“Why am I left handed?”
“Why am i left handed but right footed?”
In the past, there has been something of a stigma attached to being left handed. “Southpaws” make up nearly 10% of the population, and there are more left handed males than females. Other unflattering words have also been used to describe these people, including the Australianism “mollydooker” which literally means “womanhanded”. The word “sinister” is the Latin word for left, while dexterity, implying a high level of manual skills and ability, comes from the Latin word for right.
Since biblical times the left hand has been reserved for the damned. It has been suggested that the bias against the left-hander may have its origin in early civilisations when the left hand was used for toilet purposes and the right for more hygienic activities.
The lefties in our society should not feel apologetic for their “preferred laterality”, to use the correct medical term for left-handedness. There is an impressive list of left-handed leaders, artists and sports people including Queen Victoria, Harry Truman, Gerald Ford, Michelangelo, Paul McCartney, Judy Garland, Picasso, Jimmy Connors and John McEnroe.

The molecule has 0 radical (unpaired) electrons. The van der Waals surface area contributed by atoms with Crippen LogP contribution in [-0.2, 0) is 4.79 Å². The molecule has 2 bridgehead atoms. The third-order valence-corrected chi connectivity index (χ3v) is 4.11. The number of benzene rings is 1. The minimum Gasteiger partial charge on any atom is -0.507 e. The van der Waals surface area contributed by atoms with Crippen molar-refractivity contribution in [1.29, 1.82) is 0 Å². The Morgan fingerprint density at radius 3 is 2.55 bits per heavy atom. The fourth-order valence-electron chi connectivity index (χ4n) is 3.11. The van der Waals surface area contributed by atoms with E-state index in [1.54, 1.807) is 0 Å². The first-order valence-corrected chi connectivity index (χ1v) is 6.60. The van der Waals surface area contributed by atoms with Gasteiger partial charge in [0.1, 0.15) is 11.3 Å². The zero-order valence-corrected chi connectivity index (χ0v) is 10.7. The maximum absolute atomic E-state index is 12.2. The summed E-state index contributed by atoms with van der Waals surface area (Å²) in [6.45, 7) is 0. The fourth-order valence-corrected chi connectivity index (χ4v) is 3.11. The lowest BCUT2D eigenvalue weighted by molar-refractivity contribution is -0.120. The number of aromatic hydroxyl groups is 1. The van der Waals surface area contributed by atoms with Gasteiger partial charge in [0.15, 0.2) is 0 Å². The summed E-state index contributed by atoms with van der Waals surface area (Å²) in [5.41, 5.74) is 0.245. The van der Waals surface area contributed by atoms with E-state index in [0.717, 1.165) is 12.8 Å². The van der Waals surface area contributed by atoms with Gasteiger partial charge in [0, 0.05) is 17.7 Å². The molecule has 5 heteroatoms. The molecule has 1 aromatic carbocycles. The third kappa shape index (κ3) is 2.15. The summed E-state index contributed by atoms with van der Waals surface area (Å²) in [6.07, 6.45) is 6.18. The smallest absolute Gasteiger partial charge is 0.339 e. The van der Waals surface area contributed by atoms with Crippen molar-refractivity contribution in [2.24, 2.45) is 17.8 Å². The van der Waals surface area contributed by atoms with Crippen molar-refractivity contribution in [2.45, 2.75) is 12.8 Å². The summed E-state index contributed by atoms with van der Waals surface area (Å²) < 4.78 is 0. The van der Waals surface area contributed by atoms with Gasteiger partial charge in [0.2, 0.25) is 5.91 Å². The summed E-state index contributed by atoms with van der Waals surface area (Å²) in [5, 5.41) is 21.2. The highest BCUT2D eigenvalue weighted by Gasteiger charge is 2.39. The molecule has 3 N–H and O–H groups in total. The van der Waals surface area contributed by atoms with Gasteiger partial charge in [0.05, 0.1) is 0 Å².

There is good evidence that left handedness is more common in persons with reading disabilities, stuttering and poor coordination. American ex-president Ford was noted for his clumsiness both on and off the golf course. Stuttering may be precipitated if a naturally left-handed child is forced to use the right hand, but of course many people in the past have made this transition without problems developing.
Extraordinarily, left handed women have twice the risk of developing breast cancer compared to those who are right handed.